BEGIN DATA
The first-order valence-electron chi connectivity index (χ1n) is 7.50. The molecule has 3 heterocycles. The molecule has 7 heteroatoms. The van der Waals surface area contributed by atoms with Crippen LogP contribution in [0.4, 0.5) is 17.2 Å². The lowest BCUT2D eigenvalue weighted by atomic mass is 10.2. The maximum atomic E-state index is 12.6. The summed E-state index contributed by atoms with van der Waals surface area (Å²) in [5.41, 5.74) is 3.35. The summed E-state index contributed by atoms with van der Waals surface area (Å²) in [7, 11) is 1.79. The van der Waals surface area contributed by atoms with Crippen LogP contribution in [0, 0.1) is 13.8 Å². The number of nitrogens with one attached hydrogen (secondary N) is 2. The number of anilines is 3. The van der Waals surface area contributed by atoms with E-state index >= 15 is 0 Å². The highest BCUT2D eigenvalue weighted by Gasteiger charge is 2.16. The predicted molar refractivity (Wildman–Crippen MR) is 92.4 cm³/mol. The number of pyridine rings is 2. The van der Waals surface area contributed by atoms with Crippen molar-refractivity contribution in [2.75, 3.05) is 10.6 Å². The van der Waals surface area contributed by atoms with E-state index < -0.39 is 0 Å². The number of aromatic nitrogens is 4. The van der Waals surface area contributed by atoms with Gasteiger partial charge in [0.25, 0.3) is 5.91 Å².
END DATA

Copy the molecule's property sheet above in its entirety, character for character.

The first-order valence-electron chi connectivity index (χ1n) is 7.50. The molecule has 3 heterocycles. The molecule has 7 heteroatoms. The van der Waals surface area contributed by atoms with Crippen LogP contribution in [0.4, 0.5) is 17.2 Å². The lowest BCUT2D eigenvalue weighted by atomic mass is 10.2. The maximum atomic E-state index is 12.6. The summed E-state index contributed by atoms with van der Waals surface area (Å²) in [5.41, 5.74) is 3.35. The summed E-state index contributed by atoms with van der Waals surface area (Å²) in [7, 11) is 1.79. The van der Waals surface area contributed by atoms with Crippen LogP contribution in [0, 0.1) is 13.8 Å². The number of nitrogens with one attached hydrogen (secondary N) is 2. The number of anilines is 3. The van der Waals surface area contributed by atoms with E-state index >= 15 is 0 Å². The highest BCUT2D eigenvalue weighted by Gasteiger charge is 2.16. The predicted molar refractivity (Wildman–Crippen MR) is 92.4 cm³/mol. The number of pyridine rings is 2. The van der Waals surface area contributed by atoms with Crippen molar-refractivity contribution in [2.75, 3.05) is 10.6 Å². The van der Waals surface area contributed by atoms with E-state index < -0.39 is 0 Å². The number of aromatic nitrogens is 4. The van der Waals surface area contributed by atoms with Gasteiger partial charge in [0.25, 0.3) is 5.91 Å².